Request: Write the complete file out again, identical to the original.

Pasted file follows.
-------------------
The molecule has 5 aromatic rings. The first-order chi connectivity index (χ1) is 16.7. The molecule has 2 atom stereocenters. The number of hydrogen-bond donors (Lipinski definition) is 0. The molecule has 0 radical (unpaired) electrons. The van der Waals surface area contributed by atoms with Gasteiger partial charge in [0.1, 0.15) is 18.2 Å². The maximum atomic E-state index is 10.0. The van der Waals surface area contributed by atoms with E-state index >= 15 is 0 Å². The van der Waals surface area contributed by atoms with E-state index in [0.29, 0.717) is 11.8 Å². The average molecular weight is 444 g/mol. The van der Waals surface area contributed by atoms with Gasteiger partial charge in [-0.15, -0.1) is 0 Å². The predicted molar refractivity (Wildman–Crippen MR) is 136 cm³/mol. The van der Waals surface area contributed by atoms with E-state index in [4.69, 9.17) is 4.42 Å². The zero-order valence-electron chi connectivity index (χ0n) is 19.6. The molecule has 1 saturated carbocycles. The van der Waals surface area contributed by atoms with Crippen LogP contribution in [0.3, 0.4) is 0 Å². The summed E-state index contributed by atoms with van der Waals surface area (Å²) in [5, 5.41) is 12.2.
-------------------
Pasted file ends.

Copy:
The molecule has 5 aromatic rings. The first-order chi connectivity index (χ1) is 16.7. The molecule has 2 atom stereocenters. The number of hydrogen-bond donors (Lipinski definition) is 0. The molecule has 0 radical (unpaired) electrons. The van der Waals surface area contributed by atoms with Gasteiger partial charge in [0.1, 0.15) is 18.2 Å². The maximum atomic E-state index is 10.0. The van der Waals surface area contributed by atoms with E-state index >= 15 is 0 Å². The van der Waals surface area contributed by atoms with E-state index in [0.29, 0.717) is 11.8 Å². The average molecular weight is 444 g/mol. The van der Waals surface area contributed by atoms with Gasteiger partial charge in [-0.15, -0.1) is 0 Å². The predicted molar refractivity (Wildman–Crippen MR) is 136 cm³/mol. The van der Waals surface area contributed by atoms with E-state index in [4.69, 9.17) is 4.42 Å². The zero-order valence-electron chi connectivity index (χ0n) is 19.6. The molecule has 1 saturated carbocycles. The van der Waals surface area contributed by atoms with Crippen LogP contribution in [0.3, 0.4) is 0 Å². The summed E-state index contributed by atoms with van der Waals surface area (Å²) in [5, 5.41) is 12.2.